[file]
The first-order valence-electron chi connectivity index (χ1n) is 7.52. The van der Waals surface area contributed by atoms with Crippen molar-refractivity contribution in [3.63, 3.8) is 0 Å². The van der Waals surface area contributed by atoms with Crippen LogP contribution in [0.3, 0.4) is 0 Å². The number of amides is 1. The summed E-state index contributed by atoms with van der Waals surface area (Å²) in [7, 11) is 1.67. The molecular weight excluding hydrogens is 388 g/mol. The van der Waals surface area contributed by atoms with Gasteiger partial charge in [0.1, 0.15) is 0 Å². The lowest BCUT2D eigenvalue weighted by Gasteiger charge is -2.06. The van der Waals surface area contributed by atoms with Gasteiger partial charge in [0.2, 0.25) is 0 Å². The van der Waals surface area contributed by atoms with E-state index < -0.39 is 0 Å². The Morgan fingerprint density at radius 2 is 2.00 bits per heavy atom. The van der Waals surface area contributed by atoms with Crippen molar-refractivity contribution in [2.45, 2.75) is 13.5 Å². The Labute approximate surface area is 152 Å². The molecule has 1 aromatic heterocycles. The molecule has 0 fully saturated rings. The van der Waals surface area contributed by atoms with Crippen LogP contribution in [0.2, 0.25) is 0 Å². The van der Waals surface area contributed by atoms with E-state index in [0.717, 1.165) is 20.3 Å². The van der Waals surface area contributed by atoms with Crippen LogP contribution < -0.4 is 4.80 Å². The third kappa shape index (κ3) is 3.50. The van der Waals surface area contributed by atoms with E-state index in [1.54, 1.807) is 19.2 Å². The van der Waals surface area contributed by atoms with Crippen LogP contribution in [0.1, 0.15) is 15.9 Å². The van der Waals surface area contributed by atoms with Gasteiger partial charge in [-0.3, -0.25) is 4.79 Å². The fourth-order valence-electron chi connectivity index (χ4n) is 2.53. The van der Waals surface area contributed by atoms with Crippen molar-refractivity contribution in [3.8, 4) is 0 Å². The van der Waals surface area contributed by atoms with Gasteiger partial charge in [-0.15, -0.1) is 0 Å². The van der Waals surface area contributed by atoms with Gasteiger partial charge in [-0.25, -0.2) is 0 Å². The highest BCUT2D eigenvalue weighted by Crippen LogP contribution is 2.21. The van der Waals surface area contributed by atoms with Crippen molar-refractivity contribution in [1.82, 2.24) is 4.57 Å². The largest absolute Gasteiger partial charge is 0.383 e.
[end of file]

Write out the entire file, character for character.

The first-order valence-electron chi connectivity index (χ1n) is 7.52. The van der Waals surface area contributed by atoms with Crippen molar-refractivity contribution in [3.63, 3.8) is 0 Å². The van der Waals surface area contributed by atoms with Crippen LogP contribution in [0.3, 0.4) is 0 Å². The number of amides is 1. The summed E-state index contributed by atoms with van der Waals surface area (Å²) in [7, 11) is 1.67. The molecular weight excluding hydrogens is 388 g/mol. The van der Waals surface area contributed by atoms with Gasteiger partial charge in [0.1, 0.15) is 0 Å². The lowest BCUT2D eigenvalue weighted by Gasteiger charge is -2.06. The van der Waals surface area contributed by atoms with Gasteiger partial charge in [0.2, 0.25) is 0 Å². The van der Waals surface area contributed by atoms with E-state index < -0.39 is 0 Å². The Morgan fingerprint density at radius 2 is 2.00 bits per heavy atom. The van der Waals surface area contributed by atoms with Crippen molar-refractivity contribution in [2.45, 2.75) is 13.5 Å². The Labute approximate surface area is 152 Å². The molecule has 1 aromatic heterocycles. The molecule has 0 fully saturated rings. The van der Waals surface area contributed by atoms with Crippen LogP contribution in [0.2, 0.25) is 0 Å². The van der Waals surface area contributed by atoms with E-state index in [0.717, 1.165) is 20.3 Å². The van der Waals surface area contributed by atoms with Crippen LogP contribution < -0.4 is 4.80 Å². The third kappa shape index (κ3) is 3.50. The van der Waals surface area contributed by atoms with E-state index in [1.54, 1.807) is 19.2 Å². The van der Waals surface area contributed by atoms with Crippen LogP contribution in [0.1, 0.15) is 15.9 Å². The van der Waals surface area contributed by atoms with Gasteiger partial charge in [-0.3, -0.25) is 4.79 Å². The fourth-order valence-electron chi connectivity index (χ4n) is 2.53. The van der Waals surface area contributed by atoms with Crippen molar-refractivity contribution in [3.8, 4) is 0 Å². The van der Waals surface area contributed by atoms with Gasteiger partial charge in [-0.15, -0.1) is 0 Å². The van der Waals surface area contributed by atoms with Gasteiger partial charge in [-0.25, -0.2) is 0 Å². The highest BCUT2D eigenvalue weighted by Crippen LogP contribution is 2.21. The van der Waals surface area contributed by atoms with Crippen molar-refractivity contribution in [1.82, 2.24) is 4.57 Å². The largest absolute Gasteiger partial charge is 0.383 e.